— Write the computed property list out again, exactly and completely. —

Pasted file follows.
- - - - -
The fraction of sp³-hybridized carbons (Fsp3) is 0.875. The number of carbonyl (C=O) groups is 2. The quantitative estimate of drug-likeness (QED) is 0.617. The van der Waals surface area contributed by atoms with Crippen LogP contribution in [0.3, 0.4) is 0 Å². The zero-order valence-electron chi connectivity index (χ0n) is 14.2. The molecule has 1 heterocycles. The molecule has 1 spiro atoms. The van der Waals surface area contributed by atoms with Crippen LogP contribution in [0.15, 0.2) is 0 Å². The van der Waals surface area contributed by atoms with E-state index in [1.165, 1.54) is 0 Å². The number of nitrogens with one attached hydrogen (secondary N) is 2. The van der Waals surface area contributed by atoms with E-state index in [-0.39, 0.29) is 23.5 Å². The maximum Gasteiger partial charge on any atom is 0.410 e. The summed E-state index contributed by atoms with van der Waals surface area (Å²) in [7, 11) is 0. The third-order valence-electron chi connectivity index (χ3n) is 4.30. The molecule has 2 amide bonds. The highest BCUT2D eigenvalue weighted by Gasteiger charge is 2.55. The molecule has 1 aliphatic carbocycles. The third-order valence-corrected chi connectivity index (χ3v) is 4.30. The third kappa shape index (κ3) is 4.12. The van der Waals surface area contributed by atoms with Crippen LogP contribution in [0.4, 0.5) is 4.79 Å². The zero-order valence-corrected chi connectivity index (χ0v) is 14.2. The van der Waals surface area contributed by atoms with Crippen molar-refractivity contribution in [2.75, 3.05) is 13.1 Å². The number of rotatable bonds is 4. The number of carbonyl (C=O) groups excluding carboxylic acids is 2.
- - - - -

The fraction of sp³-hybridized carbons (Fsp3) is 0.875. The number of carbonyl (C=O) groups is 2. The quantitative estimate of drug-likeness (QED) is 0.617. The van der Waals surface area contributed by atoms with Crippen LogP contribution in [0.3, 0.4) is 0 Å². The zero-order valence-electron chi connectivity index (χ0n) is 14.2. The molecule has 1 heterocycles. The molecule has 1 spiro atoms. The van der Waals surface area contributed by atoms with Crippen LogP contribution in [0.15, 0.2) is 0 Å². The van der Waals surface area contributed by atoms with E-state index in [1.165, 1.54) is 0 Å². The number of nitrogens with one attached hydrogen (secondary N) is 2. The van der Waals surface area contributed by atoms with E-state index in [-0.39, 0.29) is 23.5 Å². The maximum Gasteiger partial charge on any atom is 0.410 e. The summed E-state index contributed by atoms with van der Waals surface area (Å²) in [7, 11) is 0. The third-order valence-electron chi connectivity index (χ3n) is 4.30. The molecule has 2 amide bonds. The highest BCUT2D eigenvalue weighted by Gasteiger charge is 2.55. The molecule has 1 aliphatic carbocycles. The third-order valence-corrected chi connectivity index (χ3v) is 4.30. The third kappa shape index (κ3) is 4.12. The van der Waals surface area contributed by atoms with Crippen LogP contribution in [0.4, 0.5) is 4.79 Å². The zero-order valence-corrected chi connectivity index (χ0v) is 14.2. The van der Waals surface area contributed by atoms with Crippen molar-refractivity contribution in [2.75, 3.05) is 13.1 Å². The number of rotatable bonds is 4. The number of carbonyl (C=O) groups excluding carboxylic acids is 2.